Favre, Peyton bring Midwest Sports into National Focus Part 1


By Paul M. Banks

Brett Favre’s incessant media circus and Peyton Manning’s undefeated Colts have put national spotlight on the Midwest, I discuss this and the future of sports media with Midwest Sports Fans.com’s Jerod Morris.

(PMB) Last weekend, I was at a party and referred to ESPN as Eastern Seaboard Programming Network, as I always do. Someone said to me non-jokingly, “Is that what it really stands for?” And with the non-stop emphasis on New York Yankees-Boston Red Sox, Duke-North Carolina and the unhealthy man-crush that they (along with seemingly every other journalist in this country) seems to have on Florida QB Tim Tebow, I do wonder if it’s literally true.

Of course, they also unjustifiably blanket teams like USC and Notre Dame which appeal to large numbers of frat boy front-runner types who don’t really like sports, but pretend to. Your thoughts on bias, East Coast or otherwise?duke_vitale

(JM) By now I think it is pretty clear to everyone that a strong bias exists not just at ESPN but at all major television networks; and the bias can be boiled down into one nice, neat, tidy word: ratings.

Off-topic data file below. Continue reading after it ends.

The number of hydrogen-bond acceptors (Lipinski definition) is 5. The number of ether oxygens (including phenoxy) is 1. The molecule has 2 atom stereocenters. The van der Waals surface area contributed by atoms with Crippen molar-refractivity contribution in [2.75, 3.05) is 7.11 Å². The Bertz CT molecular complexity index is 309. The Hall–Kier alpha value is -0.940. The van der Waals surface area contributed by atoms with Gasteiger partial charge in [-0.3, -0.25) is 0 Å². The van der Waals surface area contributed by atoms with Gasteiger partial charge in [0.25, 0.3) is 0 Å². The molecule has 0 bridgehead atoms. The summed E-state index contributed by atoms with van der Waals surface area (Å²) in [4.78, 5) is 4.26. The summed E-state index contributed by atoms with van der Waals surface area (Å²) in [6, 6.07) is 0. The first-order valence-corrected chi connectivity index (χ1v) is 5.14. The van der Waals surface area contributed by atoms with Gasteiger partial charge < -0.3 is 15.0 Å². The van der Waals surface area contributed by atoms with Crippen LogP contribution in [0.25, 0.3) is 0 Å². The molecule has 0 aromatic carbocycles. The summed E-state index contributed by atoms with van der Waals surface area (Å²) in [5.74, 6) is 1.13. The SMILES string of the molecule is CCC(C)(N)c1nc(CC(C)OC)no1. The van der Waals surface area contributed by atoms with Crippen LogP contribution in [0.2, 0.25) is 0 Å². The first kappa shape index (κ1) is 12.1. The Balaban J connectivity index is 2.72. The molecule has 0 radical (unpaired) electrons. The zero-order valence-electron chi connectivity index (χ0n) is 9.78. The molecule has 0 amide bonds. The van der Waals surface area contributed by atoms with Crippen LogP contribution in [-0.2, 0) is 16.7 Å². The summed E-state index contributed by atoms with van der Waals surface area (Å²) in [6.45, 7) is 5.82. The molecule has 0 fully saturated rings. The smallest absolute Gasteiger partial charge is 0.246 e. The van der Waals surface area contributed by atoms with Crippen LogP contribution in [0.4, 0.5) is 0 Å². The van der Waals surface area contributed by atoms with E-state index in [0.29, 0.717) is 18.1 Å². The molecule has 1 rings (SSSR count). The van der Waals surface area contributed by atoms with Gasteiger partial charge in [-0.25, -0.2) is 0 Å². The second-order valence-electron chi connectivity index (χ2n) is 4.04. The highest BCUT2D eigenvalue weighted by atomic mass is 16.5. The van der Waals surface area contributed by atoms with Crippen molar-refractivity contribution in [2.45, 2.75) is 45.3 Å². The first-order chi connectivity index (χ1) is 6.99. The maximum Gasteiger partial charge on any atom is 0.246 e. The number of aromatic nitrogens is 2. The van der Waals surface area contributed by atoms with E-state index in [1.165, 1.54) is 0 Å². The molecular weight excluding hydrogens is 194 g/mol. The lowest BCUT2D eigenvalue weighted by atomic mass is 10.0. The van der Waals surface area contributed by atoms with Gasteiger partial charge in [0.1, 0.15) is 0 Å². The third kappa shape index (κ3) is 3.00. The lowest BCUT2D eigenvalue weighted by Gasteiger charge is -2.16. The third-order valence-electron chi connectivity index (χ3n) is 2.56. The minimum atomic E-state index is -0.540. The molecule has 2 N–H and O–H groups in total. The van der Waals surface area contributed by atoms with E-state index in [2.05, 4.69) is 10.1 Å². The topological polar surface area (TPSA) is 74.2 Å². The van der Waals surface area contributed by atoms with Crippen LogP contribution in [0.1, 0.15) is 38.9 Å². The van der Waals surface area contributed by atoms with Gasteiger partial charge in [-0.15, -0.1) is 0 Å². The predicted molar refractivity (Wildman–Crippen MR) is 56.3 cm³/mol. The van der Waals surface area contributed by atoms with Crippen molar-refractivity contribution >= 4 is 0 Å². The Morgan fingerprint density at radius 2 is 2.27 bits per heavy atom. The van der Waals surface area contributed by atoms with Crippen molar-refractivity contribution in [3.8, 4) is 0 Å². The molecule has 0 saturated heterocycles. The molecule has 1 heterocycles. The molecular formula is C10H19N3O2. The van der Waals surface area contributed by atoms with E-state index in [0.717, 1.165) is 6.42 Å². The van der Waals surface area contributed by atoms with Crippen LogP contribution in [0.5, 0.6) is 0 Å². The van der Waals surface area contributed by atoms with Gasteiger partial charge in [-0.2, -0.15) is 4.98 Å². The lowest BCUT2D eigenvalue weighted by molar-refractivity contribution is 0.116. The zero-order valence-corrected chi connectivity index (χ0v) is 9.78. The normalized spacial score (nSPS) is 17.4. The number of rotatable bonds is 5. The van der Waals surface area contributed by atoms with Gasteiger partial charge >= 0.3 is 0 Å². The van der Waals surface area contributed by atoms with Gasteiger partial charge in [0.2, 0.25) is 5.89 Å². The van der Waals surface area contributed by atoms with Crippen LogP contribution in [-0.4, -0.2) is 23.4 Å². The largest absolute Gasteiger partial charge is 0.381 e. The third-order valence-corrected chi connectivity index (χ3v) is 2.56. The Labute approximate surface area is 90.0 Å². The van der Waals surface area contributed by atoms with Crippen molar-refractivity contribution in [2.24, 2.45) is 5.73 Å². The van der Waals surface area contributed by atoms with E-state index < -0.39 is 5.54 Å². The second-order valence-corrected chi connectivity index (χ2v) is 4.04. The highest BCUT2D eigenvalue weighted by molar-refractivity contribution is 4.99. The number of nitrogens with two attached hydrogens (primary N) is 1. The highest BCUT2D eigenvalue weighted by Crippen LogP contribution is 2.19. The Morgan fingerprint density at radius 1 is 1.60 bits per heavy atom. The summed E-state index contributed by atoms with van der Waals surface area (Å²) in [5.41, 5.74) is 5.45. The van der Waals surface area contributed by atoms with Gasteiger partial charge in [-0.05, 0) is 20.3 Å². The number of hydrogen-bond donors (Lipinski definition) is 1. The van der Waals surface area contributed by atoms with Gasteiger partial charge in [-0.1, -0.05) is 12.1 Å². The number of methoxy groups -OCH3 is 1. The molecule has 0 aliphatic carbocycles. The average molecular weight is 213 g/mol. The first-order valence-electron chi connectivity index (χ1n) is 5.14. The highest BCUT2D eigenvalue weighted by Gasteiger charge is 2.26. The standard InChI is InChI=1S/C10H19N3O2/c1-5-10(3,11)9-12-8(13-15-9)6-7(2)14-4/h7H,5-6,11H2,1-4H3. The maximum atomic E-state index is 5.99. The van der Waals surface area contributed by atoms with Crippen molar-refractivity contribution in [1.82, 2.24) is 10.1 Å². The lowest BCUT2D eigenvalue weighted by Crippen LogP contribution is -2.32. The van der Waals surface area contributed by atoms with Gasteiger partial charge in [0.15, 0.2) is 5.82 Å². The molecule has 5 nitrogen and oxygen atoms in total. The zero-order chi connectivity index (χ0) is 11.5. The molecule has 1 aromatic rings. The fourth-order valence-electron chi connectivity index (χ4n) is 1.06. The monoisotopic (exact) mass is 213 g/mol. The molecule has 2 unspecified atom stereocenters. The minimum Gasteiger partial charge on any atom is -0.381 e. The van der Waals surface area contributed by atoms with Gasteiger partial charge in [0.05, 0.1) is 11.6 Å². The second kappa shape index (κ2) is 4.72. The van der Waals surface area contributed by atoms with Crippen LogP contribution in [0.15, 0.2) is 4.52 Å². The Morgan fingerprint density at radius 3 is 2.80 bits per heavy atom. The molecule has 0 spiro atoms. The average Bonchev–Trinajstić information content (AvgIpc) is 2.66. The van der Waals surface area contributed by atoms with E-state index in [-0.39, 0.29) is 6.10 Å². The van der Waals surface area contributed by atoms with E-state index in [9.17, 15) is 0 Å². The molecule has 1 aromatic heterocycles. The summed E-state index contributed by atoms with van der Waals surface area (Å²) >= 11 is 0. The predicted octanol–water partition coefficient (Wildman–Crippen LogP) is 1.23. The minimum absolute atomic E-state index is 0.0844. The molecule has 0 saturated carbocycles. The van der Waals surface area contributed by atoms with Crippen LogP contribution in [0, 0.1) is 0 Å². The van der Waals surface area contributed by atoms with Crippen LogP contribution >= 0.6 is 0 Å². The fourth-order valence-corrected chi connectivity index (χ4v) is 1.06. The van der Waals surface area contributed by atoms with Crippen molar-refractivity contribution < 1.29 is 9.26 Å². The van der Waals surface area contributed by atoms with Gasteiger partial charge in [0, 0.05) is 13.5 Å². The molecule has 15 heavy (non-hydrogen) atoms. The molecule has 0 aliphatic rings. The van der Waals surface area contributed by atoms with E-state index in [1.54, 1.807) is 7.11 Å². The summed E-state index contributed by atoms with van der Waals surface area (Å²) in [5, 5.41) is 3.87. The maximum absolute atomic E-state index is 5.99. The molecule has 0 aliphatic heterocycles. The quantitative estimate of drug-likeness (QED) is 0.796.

ESPN is no longer just the upstart underdog from Bristol. They are now a Disney-owned, worldwide conglomerate with serious stakeholders to answer to. No longer can they be “every sports persons’ network”; rather, they must be “every sports plurality’s network”, and by this I mean that they must, in the majority of cases, broadcast whatever they can get their hands on in each time slot that will drive the highest ratings.

We can bitch about it all we want (and we do!) but Yankees-Red Sox will always drive more viewers than White Sox-Twins, no matter how good the teams are. Duke-North Carolina will always drive more visitors than a game for first place in the Big Ten between Michigan State and Purdue. It is what it is. And it just so happens that most of the ratings drivers are East Coast-based teams and the majority of the country is on Central or Eastern time.

I would think that by now sports fans would be conditioned to the reality that sports is a business. We hear the athletes say it all the time, and I think that despite our frustrations we have to understand that the same is true for those who broadcast them.

And if we don’t like it, there’s always the Big Ten Network!erinandrewswis

(PMB) As polarizing a figure as Brett Favre is, and he’s certainly done a few things to warrant that hatred people have of him, he made the 1600lb. gorilla in the sports media room ESPN focus on the upper midwest, Wisconsin and Minnesota particularly, and that never happens. Was this a good thing for Midwestern sports fans? Not just for your site, but also actual people who can legitimately be described with this designation?

(JM) I guess it depends on whether you were in Minnesota or Wisconsin.